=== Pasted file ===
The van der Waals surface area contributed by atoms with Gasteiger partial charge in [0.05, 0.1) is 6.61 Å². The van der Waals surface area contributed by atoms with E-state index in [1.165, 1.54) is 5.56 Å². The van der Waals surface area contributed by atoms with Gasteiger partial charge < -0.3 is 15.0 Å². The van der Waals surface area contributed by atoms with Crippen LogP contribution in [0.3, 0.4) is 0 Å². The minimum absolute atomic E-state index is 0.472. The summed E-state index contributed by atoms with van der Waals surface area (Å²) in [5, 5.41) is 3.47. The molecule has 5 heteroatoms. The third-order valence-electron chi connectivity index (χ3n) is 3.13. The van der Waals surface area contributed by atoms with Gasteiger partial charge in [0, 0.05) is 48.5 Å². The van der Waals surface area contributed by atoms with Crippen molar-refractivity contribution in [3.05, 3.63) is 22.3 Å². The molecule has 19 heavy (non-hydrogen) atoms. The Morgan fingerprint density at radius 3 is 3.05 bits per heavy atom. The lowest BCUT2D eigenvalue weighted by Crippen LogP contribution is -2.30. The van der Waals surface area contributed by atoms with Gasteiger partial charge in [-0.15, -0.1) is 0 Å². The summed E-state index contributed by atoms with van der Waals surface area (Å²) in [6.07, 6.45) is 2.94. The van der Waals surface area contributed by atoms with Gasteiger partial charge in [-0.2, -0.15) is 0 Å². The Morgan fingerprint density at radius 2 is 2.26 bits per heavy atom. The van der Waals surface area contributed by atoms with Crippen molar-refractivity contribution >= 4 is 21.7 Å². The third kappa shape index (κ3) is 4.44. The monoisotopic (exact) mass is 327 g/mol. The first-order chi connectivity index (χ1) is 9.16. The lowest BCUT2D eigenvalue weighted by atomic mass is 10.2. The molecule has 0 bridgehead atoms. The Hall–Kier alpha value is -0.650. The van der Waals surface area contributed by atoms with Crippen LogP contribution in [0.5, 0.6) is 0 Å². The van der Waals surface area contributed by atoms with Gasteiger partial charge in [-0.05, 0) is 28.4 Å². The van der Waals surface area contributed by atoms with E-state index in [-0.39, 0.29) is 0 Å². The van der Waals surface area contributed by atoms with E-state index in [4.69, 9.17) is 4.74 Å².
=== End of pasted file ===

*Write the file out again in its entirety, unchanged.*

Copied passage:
The van der Waals surface area contributed by atoms with Gasteiger partial charge in [0.05, 0.1) is 6.61 Å². The van der Waals surface area contributed by atoms with E-state index in [1.165, 1.54) is 5.56 Å². The van der Waals surface area contributed by atoms with Gasteiger partial charge < -0.3 is 15.0 Å². The van der Waals surface area contributed by atoms with Crippen LogP contribution in [0.3, 0.4) is 0 Å². The minimum absolute atomic E-state index is 0.472. The summed E-state index contributed by atoms with van der Waals surface area (Å²) in [5, 5.41) is 3.47. The molecule has 5 heteroatoms. The third-order valence-electron chi connectivity index (χ3n) is 3.13. The van der Waals surface area contributed by atoms with Gasteiger partial charge in [0, 0.05) is 48.5 Å². The van der Waals surface area contributed by atoms with Crippen molar-refractivity contribution in [3.05, 3.63) is 22.3 Å². The molecule has 19 heavy (non-hydrogen) atoms. The Morgan fingerprint density at radius 3 is 3.05 bits per heavy atom. The lowest BCUT2D eigenvalue weighted by Crippen LogP contribution is -2.30. The van der Waals surface area contributed by atoms with Gasteiger partial charge in [-0.15, -0.1) is 0 Å². The summed E-state index contributed by atoms with van der Waals surface area (Å²) in [6.07, 6.45) is 2.94. The van der Waals surface area contributed by atoms with Gasteiger partial charge in [-0.2, -0.15) is 0 Å². The Morgan fingerprint density at radius 2 is 2.26 bits per heavy atom. The van der Waals surface area contributed by atoms with Crippen molar-refractivity contribution >= 4 is 21.7 Å². The third kappa shape index (κ3) is 4.44. The monoisotopic (exact) mass is 327 g/mol. The first-order chi connectivity index (χ1) is 9.16. The lowest BCUT2D eigenvalue weighted by atomic mass is 10.2. The molecule has 0 bridgehead atoms. The Hall–Kier alpha value is -0.650. The van der Waals surface area contributed by atoms with Crippen LogP contribution in [0.5, 0.6) is 0 Å². The van der Waals surface area contributed by atoms with Gasteiger partial charge in [-0.05, 0) is 28.4 Å². The van der Waals surface area contributed by atoms with E-state index in [-0.39, 0.29) is 0 Å². The van der Waals surface area contributed by atoms with E-state index in [4.69, 9.17) is 4.74 Å².